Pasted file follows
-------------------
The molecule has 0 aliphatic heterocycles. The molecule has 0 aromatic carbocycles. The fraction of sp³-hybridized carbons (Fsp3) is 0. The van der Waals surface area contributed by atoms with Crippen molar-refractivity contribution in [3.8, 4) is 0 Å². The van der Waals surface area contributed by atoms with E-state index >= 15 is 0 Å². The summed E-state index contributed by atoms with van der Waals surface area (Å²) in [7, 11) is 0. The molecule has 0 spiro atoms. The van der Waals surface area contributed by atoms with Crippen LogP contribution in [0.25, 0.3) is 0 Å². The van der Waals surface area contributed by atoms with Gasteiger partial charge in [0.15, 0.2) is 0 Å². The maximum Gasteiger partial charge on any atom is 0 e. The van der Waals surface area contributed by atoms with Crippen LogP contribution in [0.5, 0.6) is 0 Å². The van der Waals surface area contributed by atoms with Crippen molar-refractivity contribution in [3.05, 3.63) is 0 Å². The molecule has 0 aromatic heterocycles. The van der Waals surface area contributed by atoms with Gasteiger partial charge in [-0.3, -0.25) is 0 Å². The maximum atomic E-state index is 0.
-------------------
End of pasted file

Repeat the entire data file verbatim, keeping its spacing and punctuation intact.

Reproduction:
The molecule has 0 aliphatic heterocycles. The molecule has 0 aromatic carbocycles. The fraction of sp³-hybridized carbons (Fsp3) is 0. The van der Waals surface area contributed by atoms with Crippen molar-refractivity contribution in [3.8, 4) is 0 Å². The van der Waals surface area contributed by atoms with E-state index >= 15 is 0 Å². The summed E-state index contributed by atoms with van der Waals surface area (Å²) in [7, 11) is 0. The molecule has 0 spiro atoms. The van der Waals surface area contributed by atoms with Crippen LogP contribution in [0.25, 0.3) is 0 Å². The van der Waals surface area contributed by atoms with Gasteiger partial charge in [0.15, 0.2) is 0 Å². The maximum Gasteiger partial charge on any atom is 0 e. The van der Waals surface area contributed by atoms with Crippen LogP contribution in [0.5, 0.6) is 0 Å². The van der Waals surface area contributed by atoms with Crippen molar-refractivity contribution in [3.05, 3.63) is 0 Å². The molecule has 0 aromatic heterocycles. The van der Waals surface area contributed by atoms with Gasteiger partial charge in [-0.3, -0.25) is 0 Å². The maximum atomic E-state index is 0.